Many homebuyers with young kids face a major challenge as they attempt to balance the high cost of housing in a child-friendly neighborhood with the mounting expenses involved in child-rearing, says Eric Tyson, author of "Personal Finance for Dummies."
To avoid overstretching their budgets, Tyson, the father of three teenagers, says that parents must set their home-buying priorities carefully.
"The reality is that nearly all families have to compromise on the home features they can afford and sometimes on their neighborhood selection also," Tyson says.
He encourages dual-income parents to choose a neighborhood that's reasonably close to their jobs, even if that means accepting a smaller or older place than they could obtain for the same price in a distant suburb.
"Unless you absolutely have to drive a long way, you should try for a short commute to have more time with the family," Tyson says.
Here are a few pointers for buyers with young children:
-- Don't assume that schools with high test scores are your best bet.
It's a positive for parents that test scores are now widely available on the Internet so schools can be compared schools on that basis. But Tyson says test scores are just one way of assessing schools.
"Test scores are a fairly superficial measure," says Tyson, adding that school size and the availability of special programs, such as those in music, theater and art, are also important variables if you children are gifted in one of these areas.
William Bainbridge, president of the SchoolMatch Institute, which helps families find the best available schools, recommends that parents visit schools and meet with teachers and administrators. That way they'll get a feel for the culture of each school and whether it's welcoming to incoming students.
Bainbridge says some parents risk overspending on housing because they believe that schools in high-cost areas would necessarily be better for their kids. He contends that income levels don't always correlate with school quality, though parental involvement often does.
"In terms of the right atmosphere and extracurriculars for your kids, you could be surprised to find that a less expensive neighborhood is often a better choice than a pricey one," Bainbridge says.
-- Think through the need for a sizeable yard for your children.
It's obviously advantageous for children to live on a property large enough for a swing set or a spur-of-the-moment softball game. But as Tyson notes, children of the current generation are much more heavily scheduled than were their parents at the same age. They have many more programmed activities packed into their after-school, weekend and vacation hours.
Also, he says, neighborhoods with small yards are often friendlier than those with two-acre or larger lots.
"Where yards are smaller, kids are closer to their buddies and don't need to be driven around as much," Tyson says.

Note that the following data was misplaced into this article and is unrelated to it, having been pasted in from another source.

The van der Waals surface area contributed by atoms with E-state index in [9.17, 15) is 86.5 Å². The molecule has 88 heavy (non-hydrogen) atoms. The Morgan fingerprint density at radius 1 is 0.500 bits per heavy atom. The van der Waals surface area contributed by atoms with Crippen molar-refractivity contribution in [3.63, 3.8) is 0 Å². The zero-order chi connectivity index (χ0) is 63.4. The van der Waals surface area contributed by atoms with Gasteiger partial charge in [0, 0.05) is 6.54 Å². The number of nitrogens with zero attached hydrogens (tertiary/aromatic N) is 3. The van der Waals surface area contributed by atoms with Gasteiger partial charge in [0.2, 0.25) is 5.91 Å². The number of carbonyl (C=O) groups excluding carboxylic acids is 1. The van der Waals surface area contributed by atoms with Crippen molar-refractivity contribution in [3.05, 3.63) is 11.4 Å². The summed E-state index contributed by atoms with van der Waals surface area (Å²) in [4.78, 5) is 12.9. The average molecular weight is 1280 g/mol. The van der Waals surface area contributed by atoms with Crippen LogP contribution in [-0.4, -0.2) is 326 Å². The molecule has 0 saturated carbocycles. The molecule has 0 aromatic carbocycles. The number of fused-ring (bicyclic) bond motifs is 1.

Houses in a neighborhood with small yards are usually less expensive than those in the same general area that are surrounded by elaborate landscaping.
If you can't afford a large yard, Tyson suggests you look for a house in a community with a major park or playground area. Alternatively, look for a place on a cul-de-sac with no through traffic.
-- Choose a floor plan that functions well for your family.
Dorcas Helfant, a former president of the National Association of Realtors (www.realtor.org), says it's more important for families to have a floor plan that encourages togetherness than a home with formal rooms.
"For most families, it doesn't much matter if they have a living room or a formal dining room. But it's a significant plus to have an eat-in kitchen that flows into a family room, so that while they're cooking, parents can keep an eye on the kids.
This combination room, Helfant notes, becomes the "nerve center" of the household, promoting togetherness between parents and kids during their scarce free hours.
-- Seek to buy as many bedrooms as you can afford.
Since the recession, architects and design specialists have speculated that American families would lose the desire to own large houses. But Helfant says that apart from formal living areas, people still want as much square footage as they can afford.
"Why would people who own a 60-inch television want a small family room? And who wants those tiny closets and bathrooms of our parents' generation? The answer is absolutely nobody," Helfant says.
She recommends that families on tight budgets who must make trade-offs place a priority on buying a home with enough bedrooms so that (ideally) each child can have one of their own and the parents will still have space for a home office.
"What's also wonderful is to have a guest room where the grandparents can stay when they come to visit," Helfant says.
-- Consider purchasing a two-story house.
Many baby boomers now seeking housing want a one-level property, seeking the increased convenience as they age.
But those with school-age children may wish to consider seriously the advantages of living on two levels, according to Helfant. That's because it's easier to contain the noise and mess of growing children if their bedrooms are separated from the common living space of the family.
With a two-story house, the parents of young children can entertain guests on the first floor while their children are playing with friends or sleeping upstairs.
"Remember that in a two-level home you get more space for the money because it takes up less land. And land prices have soared to premium levels in this country," Helfant says.
(To contact Ellen James Martin, email her at email@example.com.)